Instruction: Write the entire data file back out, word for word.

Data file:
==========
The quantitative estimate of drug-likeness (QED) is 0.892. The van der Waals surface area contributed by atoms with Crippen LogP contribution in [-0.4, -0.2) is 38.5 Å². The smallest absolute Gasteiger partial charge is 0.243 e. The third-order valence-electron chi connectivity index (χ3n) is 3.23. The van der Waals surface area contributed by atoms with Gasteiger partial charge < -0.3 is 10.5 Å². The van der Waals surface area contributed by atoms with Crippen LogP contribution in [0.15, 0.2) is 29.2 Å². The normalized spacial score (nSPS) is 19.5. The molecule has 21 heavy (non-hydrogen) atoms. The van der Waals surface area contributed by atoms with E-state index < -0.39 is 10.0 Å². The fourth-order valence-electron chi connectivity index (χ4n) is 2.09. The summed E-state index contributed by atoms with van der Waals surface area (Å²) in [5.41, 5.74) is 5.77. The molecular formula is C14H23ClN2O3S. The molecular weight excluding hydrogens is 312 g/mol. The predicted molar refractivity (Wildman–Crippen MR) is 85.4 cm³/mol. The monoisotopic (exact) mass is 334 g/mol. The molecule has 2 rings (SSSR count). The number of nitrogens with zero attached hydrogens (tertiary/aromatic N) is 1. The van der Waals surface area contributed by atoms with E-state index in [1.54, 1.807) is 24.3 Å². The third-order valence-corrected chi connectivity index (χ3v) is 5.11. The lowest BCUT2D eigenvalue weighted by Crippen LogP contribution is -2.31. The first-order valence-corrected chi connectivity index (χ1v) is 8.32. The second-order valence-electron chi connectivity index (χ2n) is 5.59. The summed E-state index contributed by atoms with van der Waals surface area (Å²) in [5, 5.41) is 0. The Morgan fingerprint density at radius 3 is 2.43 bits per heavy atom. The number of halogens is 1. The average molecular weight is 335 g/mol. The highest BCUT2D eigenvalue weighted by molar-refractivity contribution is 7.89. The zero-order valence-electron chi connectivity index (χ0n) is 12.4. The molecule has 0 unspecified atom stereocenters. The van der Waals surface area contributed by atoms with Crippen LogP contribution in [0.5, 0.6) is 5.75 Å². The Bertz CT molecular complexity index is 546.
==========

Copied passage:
The quantitative estimate of drug-likeness (QED) is 0.892. The van der Waals surface area contributed by atoms with Crippen LogP contribution in [-0.4, -0.2) is 38.5 Å². The smallest absolute Gasteiger partial charge is 0.243 e. The third-order valence-electron chi connectivity index (χ3n) is 3.23. The van der Waals surface area contributed by atoms with Gasteiger partial charge < -0.3 is 10.5 Å². The van der Waals surface area contributed by atoms with Crippen LogP contribution in [0.15, 0.2) is 29.2 Å². The normalized spacial score (nSPS) is 19.5. The molecule has 21 heavy (non-hydrogen) atoms. The van der Waals surface area contributed by atoms with E-state index < -0.39 is 10.0 Å². The fourth-order valence-electron chi connectivity index (χ4n) is 2.09. The summed E-state index contributed by atoms with van der Waals surface area (Å²) in [5.41, 5.74) is 5.77. The molecular formula is C14H23ClN2O3S. The molecular weight excluding hydrogens is 312 g/mol. The predicted molar refractivity (Wildman–Crippen MR) is 85.4 cm³/mol. The monoisotopic (exact) mass is 334 g/mol. The molecule has 2 rings (SSSR count). The number of nitrogens with zero attached hydrogens (tertiary/aromatic N) is 1. The van der Waals surface area contributed by atoms with E-state index in [1.54, 1.807) is 24.3 Å². The third-order valence-corrected chi connectivity index (χ3v) is 5.11. The lowest BCUT2D eigenvalue weighted by Crippen LogP contribution is -2.31. The first-order valence-corrected chi connectivity index (χ1v) is 8.32. The second-order valence-electron chi connectivity index (χ2n) is 5.59. The summed E-state index contributed by atoms with van der Waals surface area (Å²) in [5, 5.41) is 0. The Morgan fingerprint density at radius 3 is 2.43 bits per heavy atom. The number of halogens is 1. The average molecular weight is 335 g/mol. The highest BCUT2D eigenvalue weighted by molar-refractivity contribution is 7.89. The zero-order valence-electron chi connectivity index (χ0n) is 12.4. The molecule has 0 unspecified atom stereocenters. The van der Waals surface area contributed by atoms with Crippen LogP contribution in [0.5, 0.6) is 5.75 Å². The Bertz CT molecular complexity index is 546.